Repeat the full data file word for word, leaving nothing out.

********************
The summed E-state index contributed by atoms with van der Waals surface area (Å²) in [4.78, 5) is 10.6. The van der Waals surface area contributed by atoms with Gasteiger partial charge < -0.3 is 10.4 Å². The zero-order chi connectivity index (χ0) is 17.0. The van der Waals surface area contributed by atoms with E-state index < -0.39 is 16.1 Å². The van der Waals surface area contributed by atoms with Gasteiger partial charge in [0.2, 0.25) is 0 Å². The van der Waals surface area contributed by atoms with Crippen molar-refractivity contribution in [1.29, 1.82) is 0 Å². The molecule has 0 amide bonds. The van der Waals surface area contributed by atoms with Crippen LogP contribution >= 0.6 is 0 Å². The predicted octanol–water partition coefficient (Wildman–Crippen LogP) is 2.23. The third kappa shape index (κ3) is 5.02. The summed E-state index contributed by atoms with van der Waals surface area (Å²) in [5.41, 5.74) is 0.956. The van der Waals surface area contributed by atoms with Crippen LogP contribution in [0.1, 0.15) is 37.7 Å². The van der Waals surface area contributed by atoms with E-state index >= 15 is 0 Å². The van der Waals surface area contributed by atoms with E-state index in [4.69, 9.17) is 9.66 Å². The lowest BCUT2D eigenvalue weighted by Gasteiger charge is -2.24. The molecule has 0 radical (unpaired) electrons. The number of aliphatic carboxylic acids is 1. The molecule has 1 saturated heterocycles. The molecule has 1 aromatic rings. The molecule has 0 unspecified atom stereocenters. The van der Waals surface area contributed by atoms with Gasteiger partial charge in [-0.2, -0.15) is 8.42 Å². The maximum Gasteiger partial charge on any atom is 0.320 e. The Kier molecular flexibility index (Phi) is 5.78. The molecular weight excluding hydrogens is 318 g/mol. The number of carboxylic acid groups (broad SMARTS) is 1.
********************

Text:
The summed E-state index contributed by atoms with van der Waals surface area (Å²) in [4.78, 5) is 10.6. The van der Waals surface area contributed by atoms with Gasteiger partial charge < -0.3 is 10.4 Å². The zero-order chi connectivity index (χ0) is 17.0. The van der Waals surface area contributed by atoms with E-state index < -0.39 is 16.1 Å². The van der Waals surface area contributed by atoms with Gasteiger partial charge in [0.2, 0.25) is 0 Å². The van der Waals surface area contributed by atoms with Crippen molar-refractivity contribution in [1.29, 1.82) is 0 Å². The molecule has 0 amide bonds. The van der Waals surface area contributed by atoms with Crippen LogP contribution >= 0.6 is 0 Å². The predicted octanol–water partition coefficient (Wildman–Crippen LogP) is 2.23. The third kappa shape index (κ3) is 5.02. The summed E-state index contributed by atoms with van der Waals surface area (Å²) in [5.41, 5.74) is 0.956. The van der Waals surface area contributed by atoms with Crippen LogP contribution in [0.1, 0.15) is 37.7 Å². The van der Waals surface area contributed by atoms with E-state index >= 15 is 0 Å². The van der Waals surface area contributed by atoms with E-state index in [4.69, 9.17) is 9.66 Å². The lowest BCUT2D eigenvalue weighted by Gasteiger charge is -2.24. The molecule has 0 radical (unpaired) electrons. The number of aliphatic carboxylic acids is 1. The molecule has 1 saturated heterocycles. The molecule has 1 aromatic rings. The molecule has 0 unspecified atom stereocenters. The van der Waals surface area contributed by atoms with Gasteiger partial charge in [-0.2, -0.15) is 8.42 Å². The maximum Gasteiger partial charge on any atom is 0.320 e. The Kier molecular flexibility index (Phi) is 5.78. The molecular weight excluding hydrogens is 318 g/mol. The number of carboxylic acid groups (broad SMARTS) is 1.